Senior Capstone Experience

In addition to the ten required courses, each philosophy major must also complete the Senior Capstone Experience (SCE), normally a thesis, but possibly a set of comprehensive exams. s. In either case majors will work in close association with a department mentor; and those majors who do successfully complete the SCE will receive four credits toward graduation.

Senior Capstone Experience

Towards the end of their juinor year, majors will receive a "Senior Thesis Handbook" that will outline the specific timeline of their thesis process. This will include drafting and presenting thesis proposals, choosing a faculty mentor, deadlines for section and chapter drafts, and dates for individual and group meetings. They will spend their senior year working with their faculty mentor in devising and then writing their thesis paper. See below for examples of thesis projects.




2021 & 2022 Theses 

William Ayoub '22 “Just War Theory & its Application to the Vietnam War" (Advisor: Peter Weigel) 

Joshua Gastineau '22 “Utopia and Religion” (Advisor: Peter Weigel) 

Jason Economidis '22 “Instagram Culture: From Ruin to Ruism” (Advisor: Bin Song) 

Destiny Smith '21 "The Function(s) and Value(s) of Music: According to the Philosophical Approach in Western Music" (Advisors: Jonathan McCollum and Matthew McCabe)

Patrick Salerno '21 "Are Androids Free? Sci-Fi, A.I, and the Free Will Debate”  (Advisor: Peter Weigel)

Jennifer Shabrach '21 "The Importance of Humanistic medicine Relating to The Patient-Physician Relationship and Future of medical Practice" (Advisor: Jennifer Benson)

Sarah Cataldo '21  "An Altruistic Moral Obligation for Organ Donation" (Advisor: Mathew McCabe)

Elizabeth Lilly '21 "Dignity in Law" (Advisor: Mathew McCabe)



2020 Theses

Christopher Fuchs '20 “The Virtuous Archaeologist” (Advisors: Julie Markin and Matthew McCabe)  

April Jones '20 “Undermining Moral Responsibility, An Analysis, of the Insanity Defense and its Practical Applications” (Advisor: Matthew McCabe)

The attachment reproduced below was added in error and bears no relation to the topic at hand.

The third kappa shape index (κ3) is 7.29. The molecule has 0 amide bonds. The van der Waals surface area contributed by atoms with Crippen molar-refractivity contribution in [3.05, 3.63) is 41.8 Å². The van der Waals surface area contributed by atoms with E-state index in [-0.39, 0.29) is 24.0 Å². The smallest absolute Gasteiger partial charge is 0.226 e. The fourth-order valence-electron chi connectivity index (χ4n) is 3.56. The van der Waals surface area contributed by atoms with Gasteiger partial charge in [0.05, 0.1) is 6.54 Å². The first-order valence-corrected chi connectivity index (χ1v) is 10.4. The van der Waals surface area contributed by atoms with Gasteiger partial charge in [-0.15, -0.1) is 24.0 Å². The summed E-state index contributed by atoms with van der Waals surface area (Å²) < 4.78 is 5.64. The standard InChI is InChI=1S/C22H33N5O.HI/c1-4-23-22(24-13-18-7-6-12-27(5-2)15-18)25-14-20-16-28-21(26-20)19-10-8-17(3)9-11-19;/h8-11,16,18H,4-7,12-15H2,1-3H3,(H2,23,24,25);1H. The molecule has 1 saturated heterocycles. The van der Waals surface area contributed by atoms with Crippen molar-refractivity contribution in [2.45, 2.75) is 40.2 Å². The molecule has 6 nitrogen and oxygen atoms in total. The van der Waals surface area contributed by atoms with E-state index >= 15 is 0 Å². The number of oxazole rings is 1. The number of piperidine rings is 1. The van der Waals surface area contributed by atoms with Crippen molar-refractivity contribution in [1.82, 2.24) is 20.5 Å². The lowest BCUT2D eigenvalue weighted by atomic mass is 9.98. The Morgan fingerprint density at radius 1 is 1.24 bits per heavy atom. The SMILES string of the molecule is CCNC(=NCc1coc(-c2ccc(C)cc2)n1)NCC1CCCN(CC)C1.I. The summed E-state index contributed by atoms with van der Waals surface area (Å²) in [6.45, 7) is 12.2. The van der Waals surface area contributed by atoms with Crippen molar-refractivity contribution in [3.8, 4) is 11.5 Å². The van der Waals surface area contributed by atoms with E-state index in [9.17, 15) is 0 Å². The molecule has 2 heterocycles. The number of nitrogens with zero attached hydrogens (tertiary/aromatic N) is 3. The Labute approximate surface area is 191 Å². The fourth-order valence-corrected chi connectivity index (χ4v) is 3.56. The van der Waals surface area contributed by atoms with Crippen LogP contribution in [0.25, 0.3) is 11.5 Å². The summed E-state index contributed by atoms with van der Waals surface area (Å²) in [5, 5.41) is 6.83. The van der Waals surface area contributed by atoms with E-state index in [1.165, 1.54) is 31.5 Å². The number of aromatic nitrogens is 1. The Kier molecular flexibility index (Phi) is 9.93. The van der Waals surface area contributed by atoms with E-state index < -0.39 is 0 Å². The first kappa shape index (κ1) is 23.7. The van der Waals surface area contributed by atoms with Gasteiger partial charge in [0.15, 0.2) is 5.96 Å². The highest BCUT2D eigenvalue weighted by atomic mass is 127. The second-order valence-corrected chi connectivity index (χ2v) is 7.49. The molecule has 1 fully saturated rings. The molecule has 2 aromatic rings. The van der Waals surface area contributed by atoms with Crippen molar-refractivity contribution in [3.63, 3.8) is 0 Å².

Allison Hinshaw '20 “Wagering on Pascal: An Explication and Defense” (Advisors: Peter Weigel and Gabe Feinberg)

Liam Scott '20 “Suspending Certainty for Flow: A Philosophical Analysis of Flow Psychology” (Advisor: Bin Song) 





2019 & Older Theses

Alex Kincard '19 "Virtue Ethics in The Context of Sport" (Advisor: Matthew McCabe) 

Nicholas Scotto '18 "Self-Knowledge and the Just Life" (Advisor: Peter Weigel) 

Jack Despeaux '18 "Order in the Face of the Absurd: How the Environment and Romanticism Influence Existentialist Perspectives on Order" (Advisors: Richard Gillin and Peter Weigel) 

Benjamin Weinstein '18 "Nietzsche and Daoism: A New Philosophy" (Advisor: Peter Weigel) 

Jingjia Zhang '18 "Sympathy and Empathy of the Syrian Refugee Crisis" (Advisor: Matthew McCabe) 

Richard Funke '17 "Arguments for a Holistic Approach to Primitive Technologies" (Advisors: William Schindler and Kevin Brien) 

Alexis Jordan '17 "The Ethics of Morals Clauses in Athlete, League and Endorsement Contracts" (Advisors: Matthew McCabe and Susan Vowels) 

Anya Schultz '17 "Angling for the Meaning of Nature and the Need to Conserve it" (Advisors: Andrew Case and Jennifer Benson) 

Alyann Grant '17 "Perception and the External World" (Advisors: George Spilich and Matthew McCabe) 





Sample Thesis Timeline

Before Jr. Year

 Explore and Learn

Take advantage of the diverse offering of courses here at Washington College and within the Department of Philosophy and Religion to explore your interests and find topics/subjects that resonate with you.

Junior Year

 Hone your ideas

Enrolling in PHL 435 (Philosophical Methods) during the fall of your junior year will provide an excellent opportunity to turn your philosophical interests into workable philosophical questions. At the conclusion of your junior year, you'll be given the SCE guidelines packet mentioned above. Juniors are asked to submit a summer research plan where they detail steps to turn their philosophical questions into research proposals. 

Fall of Senior Year

 Propose Your Thesis

Having spent the summer researching your questions, you will spend the fall working on your thesis proposal, annotated bibliography, and yes the thesis itself! You will work with your peers in the department and the faculty in refining the scope and scale of your thesis, when it is deemed ready, you will start the writing process. 

Spring of Senior Year

 Write Your Thesis

You will be encouraged to take advantage of winter break to create as much of a working draft on your thesis as possible, using the spring semester to then turn your work from a draft to a polished thesis paper. Seniors who follow all the departmental deadlines and submit a polished, well reasoned paper will be considered for departmental honors come graduation.